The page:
On a trip like ours, you need to give water very frequently and keep an eye on how often they drink and pee. You do not want a dehydrated or constipated dog.

Another thing I have discovered is that Buck does not eat his dry food as well as I would like, he sort of gets picky from all the travel so we cured that, I would mix a little canned food in his dry food at night and then he would eat, it also seemed better for him to pretty much eat at night when we were stopped for the day. I also found nutritious dog treats were a helpful commodity to give needed calories if he was refusing to eat very well.

There seems to be lots of pet friendly hotels these days, some don’t charge a dog fee and others do. La

Quinta Inns and Suites are really good about pets, usually don’t charge a fee either. Some La Quinta’s are like new and others are older and rundown but for the most part they are usually clean, decent and beds have pillow top mattresses. Occasionally you get one that is not so wonderful but that is more the exception than the rule. They of course are not the Hilton but certainly nicer than a motel 6 and if its a newer one its as nice as Holiday Inn. They also serve breakfast usually. Seems to be variety in the cooking but mostly okay with waffles, toast ,eggs, sometimes sausage or bacon, etc. and fruit, yogurt, etc.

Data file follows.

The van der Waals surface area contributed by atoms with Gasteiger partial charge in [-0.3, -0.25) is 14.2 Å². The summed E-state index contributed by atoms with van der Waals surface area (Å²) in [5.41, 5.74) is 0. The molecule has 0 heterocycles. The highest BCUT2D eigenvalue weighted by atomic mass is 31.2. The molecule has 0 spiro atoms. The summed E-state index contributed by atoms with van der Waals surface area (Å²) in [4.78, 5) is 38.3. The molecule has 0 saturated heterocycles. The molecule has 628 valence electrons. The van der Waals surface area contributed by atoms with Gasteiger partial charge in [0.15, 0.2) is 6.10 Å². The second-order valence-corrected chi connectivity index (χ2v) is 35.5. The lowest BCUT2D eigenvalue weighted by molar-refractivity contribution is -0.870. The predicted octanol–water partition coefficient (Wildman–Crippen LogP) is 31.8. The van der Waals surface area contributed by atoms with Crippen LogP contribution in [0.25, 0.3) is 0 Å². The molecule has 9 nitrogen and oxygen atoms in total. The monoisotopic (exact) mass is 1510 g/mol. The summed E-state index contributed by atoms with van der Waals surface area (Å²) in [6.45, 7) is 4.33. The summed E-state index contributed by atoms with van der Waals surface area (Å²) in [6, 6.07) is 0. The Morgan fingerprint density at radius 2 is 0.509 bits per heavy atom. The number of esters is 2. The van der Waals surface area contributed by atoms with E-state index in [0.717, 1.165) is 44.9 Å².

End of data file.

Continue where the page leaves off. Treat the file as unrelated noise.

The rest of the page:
Quality Inns and Suites is another pet friendly hotel that is usually very nice with breakfast, some charge pet fees that range from $10.00 to $50.00. It’s always good to check on that ahead with any hotel and to let them know when you make your reservation that way they make sure they reserve a pet friendly room for you.